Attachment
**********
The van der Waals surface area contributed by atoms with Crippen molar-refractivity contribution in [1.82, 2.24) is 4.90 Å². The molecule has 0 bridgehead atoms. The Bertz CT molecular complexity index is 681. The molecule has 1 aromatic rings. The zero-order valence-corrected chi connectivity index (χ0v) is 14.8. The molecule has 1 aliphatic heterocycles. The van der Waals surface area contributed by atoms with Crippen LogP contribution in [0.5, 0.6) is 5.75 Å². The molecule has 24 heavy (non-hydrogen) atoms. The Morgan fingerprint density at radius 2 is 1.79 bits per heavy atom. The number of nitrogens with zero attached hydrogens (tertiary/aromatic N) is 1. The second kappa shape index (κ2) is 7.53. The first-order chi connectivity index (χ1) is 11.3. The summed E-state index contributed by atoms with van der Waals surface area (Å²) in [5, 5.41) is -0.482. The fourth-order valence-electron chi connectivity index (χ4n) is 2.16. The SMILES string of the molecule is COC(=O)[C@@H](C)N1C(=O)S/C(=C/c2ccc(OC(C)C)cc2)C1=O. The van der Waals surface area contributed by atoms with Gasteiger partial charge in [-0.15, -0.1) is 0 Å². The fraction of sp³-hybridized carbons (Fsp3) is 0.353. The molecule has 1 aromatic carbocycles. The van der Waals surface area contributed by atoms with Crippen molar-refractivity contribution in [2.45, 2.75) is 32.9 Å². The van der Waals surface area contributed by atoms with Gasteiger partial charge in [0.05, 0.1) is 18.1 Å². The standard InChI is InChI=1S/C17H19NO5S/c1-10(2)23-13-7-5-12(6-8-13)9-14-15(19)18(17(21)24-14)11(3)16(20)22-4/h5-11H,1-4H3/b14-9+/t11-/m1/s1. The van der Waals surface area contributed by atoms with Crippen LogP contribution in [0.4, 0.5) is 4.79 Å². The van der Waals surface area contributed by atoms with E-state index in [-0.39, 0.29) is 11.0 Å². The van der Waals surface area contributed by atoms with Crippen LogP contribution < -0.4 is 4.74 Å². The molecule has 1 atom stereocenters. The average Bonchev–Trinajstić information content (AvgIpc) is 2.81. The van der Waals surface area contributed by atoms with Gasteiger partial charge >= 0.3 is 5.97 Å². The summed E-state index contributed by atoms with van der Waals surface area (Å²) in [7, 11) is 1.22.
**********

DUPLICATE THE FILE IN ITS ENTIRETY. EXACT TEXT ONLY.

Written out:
The van der Waals surface area contributed by atoms with Crippen molar-refractivity contribution in [1.82, 2.24) is 4.90 Å². The molecule has 0 bridgehead atoms. The Bertz CT molecular complexity index is 681. The molecule has 1 aromatic rings. The zero-order valence-corrected chi connectivity index (χ0v) is 14.8. The molecule has 1 aliphatic heterocycles. The van der Waals surface area contributed by atoms with Crippen LogP contribution in [0.5, 0.6) is 5.75 Å². The molecule has 24 heavy (non-hydrogen) atoms. The Morgan fingerprint density at radius 2 is 1.79 bits per heavy atom. The number of nitrogens with zero attached hydrogens (tertiary/aromatic N) is 1. The second kappa shape index (κ2) is 7.53. The first-order chi connectivity index (χ1) is 11.3. The summed E-state index contributed by atoms with van der Waals surface area (Å²) in [5, 5.41) is -0.482. The fourth-order valence-electron chi connectivity index (χ4n) is 2.16. The SMILES string of the molecule is COC(=O)[C@@H](C)N1C(=O)S/C(=C/c2ccc(OC(C)C)cc2)C1=O. The van der Waals surface area contributed by atoms with Gasteiger partial charge in [-0.15, -0.1) is 0 Å². The fraction of sp³-hybridized carbons (Fsp3) is 0.353. The molecule has 1 aromatic carbocycles. The van der Waals surface area contributed by atoms with Crippen molar-refractivity contribution in [2.45, 2.75) is 32.9 Å². The van der Waals surface area contributed by atoms with Gasteiger partial charge in [0.05, 0.1) is 18.1 Å². The standard InChI is InChI=1S/C17H19NO5S/c1-10(2)23-13-7-5-12(6-8-13)9-14-15(19)18(17(21)24-14)11(3)16(20)22-4/h5-11H,1-4H3/b14-9+/t11-/m1/s1. The van der Waals surface area contributed by atoms with Crippen LogP contribution in [0.4, 0.5) is 4.79 Å². The van der Waals surface area contributed by atoms with E-state index in [-0.39, 0.29) is 11.0 Å². The van der Waals surface area contributed by atoms with Crippen LogP contribution < -0.4 is 4.74 Å². The molecule has 1 atom stereocenters. The average Bonchev–Trinajstić information content (AvgIpc) is 2.81. The van der Waals surface area contributed by atoms with Gasteiger partial charge >= 0.3 is 5.97 Å². The summed E-state index contributed by atoms with van der Waals surface area (Å²) in [7, 11) is 1.22.